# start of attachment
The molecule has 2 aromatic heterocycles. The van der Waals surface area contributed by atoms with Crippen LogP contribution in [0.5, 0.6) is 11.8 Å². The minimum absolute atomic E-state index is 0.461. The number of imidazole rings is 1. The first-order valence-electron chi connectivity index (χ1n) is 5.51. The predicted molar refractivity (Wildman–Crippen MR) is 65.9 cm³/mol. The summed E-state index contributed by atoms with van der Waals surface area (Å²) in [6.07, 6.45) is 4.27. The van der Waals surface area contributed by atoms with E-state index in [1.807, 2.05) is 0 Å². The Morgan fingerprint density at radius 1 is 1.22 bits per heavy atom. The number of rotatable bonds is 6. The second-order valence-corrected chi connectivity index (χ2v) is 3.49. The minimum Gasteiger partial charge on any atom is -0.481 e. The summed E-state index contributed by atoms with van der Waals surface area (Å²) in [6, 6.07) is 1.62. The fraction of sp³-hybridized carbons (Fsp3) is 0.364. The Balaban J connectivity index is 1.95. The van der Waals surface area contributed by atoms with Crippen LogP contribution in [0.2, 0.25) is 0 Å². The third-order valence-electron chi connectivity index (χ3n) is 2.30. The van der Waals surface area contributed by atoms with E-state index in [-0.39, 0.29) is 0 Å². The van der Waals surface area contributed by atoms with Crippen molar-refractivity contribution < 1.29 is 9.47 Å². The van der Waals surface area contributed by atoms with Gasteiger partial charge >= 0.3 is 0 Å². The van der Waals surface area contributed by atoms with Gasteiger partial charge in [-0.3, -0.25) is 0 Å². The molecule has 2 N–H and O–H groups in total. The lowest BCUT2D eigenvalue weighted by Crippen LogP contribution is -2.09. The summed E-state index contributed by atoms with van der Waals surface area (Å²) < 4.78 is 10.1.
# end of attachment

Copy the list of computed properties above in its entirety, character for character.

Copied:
The molecule has 2 aromatic heterocycles. The van der Waals surface area contributed by atoms with Crippen LogP contribution in [0.5, 0.6) is 11.8 Å². The minimum absolute atomic E-state index is 0.461. The number of imidazole rings is 1. The first-order valence-electron chi connectivity index (χ1n) is 5.51. The predicted molar refractivity (Wildman–Crippen MR) is 65.9 cm³/mol. The summed E-state index contributed by atoms with van der Waals surface area (Å²) in [6.07, 6.45) is 4.27. The van der Waals surface area contributed by atoms with E-state index in [1.807, 2.05) is 0 Å². The Morgan fingerprint density at radius 1 is 1.22 bits per heavy atom. The number of rotatable bonds is 6. The second-order valence-corrected chi connectivity index (χ2v) is 3.49. The minimum Gasteiger partial charge on any atom is -0.481 e. The summed E-state index contributed by atoms with van der Waals surface area (Å²) in [6, 6.07) is 1.62. The fraction of sp³-hybridized carbons (Fsp3) is 0.364. The Balaban J connectivity index is 1.95. The van der Waals surface area contributed by atoms with Crippen LogP contribution in [0.2, 0.25) is 0 Å². The third-order valence-electron chi connectivity index (χ3n) is 2.30. The van der Waals surface area contributed by atoms with E-state index in [-0.39, 0.29) is 0 Å². The van der Waals surface area contributed by atoms with Crippen molar-refractivity contribution < 1.29 is 9.47 Å². The van der Waals surface area contributed by atoms with Gasteiger partial charge >= 0.3 is 0 Å². The van der Waals surface area contributed by atoms with Gasteiger partial charge in [-0.3, -0.25) is 0 Å². The molecule has 2 N–H and O–H groups in total. The lowest BCUT2D eigenvalue weighted by Crippen LogP contribution is -2.09. The summed E-state index contributed by atoms with van der Waals surface area (Å²) < 4.78 is 10.1.